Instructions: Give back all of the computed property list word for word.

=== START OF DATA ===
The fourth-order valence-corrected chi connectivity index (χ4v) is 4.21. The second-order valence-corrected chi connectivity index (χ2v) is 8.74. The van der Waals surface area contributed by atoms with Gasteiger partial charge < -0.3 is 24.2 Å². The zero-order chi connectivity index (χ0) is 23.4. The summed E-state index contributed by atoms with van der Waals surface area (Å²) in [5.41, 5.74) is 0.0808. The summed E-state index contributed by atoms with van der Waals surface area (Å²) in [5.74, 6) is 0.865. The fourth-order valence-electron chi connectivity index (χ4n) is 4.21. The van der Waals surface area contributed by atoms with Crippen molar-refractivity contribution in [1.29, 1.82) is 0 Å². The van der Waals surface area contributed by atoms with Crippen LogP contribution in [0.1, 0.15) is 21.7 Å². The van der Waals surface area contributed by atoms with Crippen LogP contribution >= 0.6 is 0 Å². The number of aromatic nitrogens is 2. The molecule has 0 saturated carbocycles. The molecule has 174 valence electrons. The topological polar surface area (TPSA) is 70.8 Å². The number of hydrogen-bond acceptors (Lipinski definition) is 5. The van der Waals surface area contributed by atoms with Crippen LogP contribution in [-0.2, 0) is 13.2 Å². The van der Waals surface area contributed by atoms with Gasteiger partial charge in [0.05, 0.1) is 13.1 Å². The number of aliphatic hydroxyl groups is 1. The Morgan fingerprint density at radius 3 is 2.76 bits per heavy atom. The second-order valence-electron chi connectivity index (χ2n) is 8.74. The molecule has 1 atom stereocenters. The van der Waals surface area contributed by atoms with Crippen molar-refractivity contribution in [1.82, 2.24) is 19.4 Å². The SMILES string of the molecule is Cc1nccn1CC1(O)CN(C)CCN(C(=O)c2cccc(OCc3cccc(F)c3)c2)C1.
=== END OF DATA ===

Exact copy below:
The fourth-order valence-corrected chi connectivity index (χ4v) is 4.21. The second-order valence-corrected chi connectivity index (χ2v) is 8.74. The van der Waals surface area contributed by atoms with Gasteiger partial charge < -0.3 is 24.2 Å². The zero-order chi connectivity index (χ0) is 23.4. The summed E-state index contributed by atoms with van der Waals surface area (Å²) in [5.41, 5.74) is 0.0808. The summed E-state index contributed by atoms with van der Waals surface area (Å²) in [5.74, 6) is 0.865. The fourth-order valence-electron chi connectivity index (χ4n) is 4.21. The van der Waals surface area contributed by atoms with Crippen molar-refractivity contribution in [1.29, 1.82) is 0 Å². The van der Waals surface area contributed by atoms with Crippen LogP contribution in [0.1, 0.15) is 21.7 Å². The van der Waals surface area contributed by atoms with Crippen LogP contribution >= 0.6 is 0 Å². The number of aromatic nitrogens is 2. The molecule has 0 saturated carbocycles. The molecule has 174 valence electrons. The topological polar surface area (TPSA) is 70.8 Å². The number of hydrogen-bond acceptors (Lipinski definition) is 5. The van der Waals surface area contributed by atoms with Crippen LogP contribution in [-0.2, 0) is 13.2 Å². The van der Waals surface area contributed by atoms with Gasteiger partial charge in [0.05, 0.1) is 13.1 Å². The number of aliphatic hydroxyl groups is 1. The Morgan fingerprint density at radius 3 is 2.76 bits per heavy atom. The second-order valence-electron chi connectivity index (χ2n) is 8.74. The molecule has 1 atom stereocenters. The van der Waals surface area contributed by atoms with Crippen molar-refractivity contribution in [1.82, 2.24) is 19.4 Å². The SMILES string of the molecule is Cc1nccn1CC1(O)CN(C)CCN(C(=O)c2cccc(OCc3cccc(F)c3)c2)C1.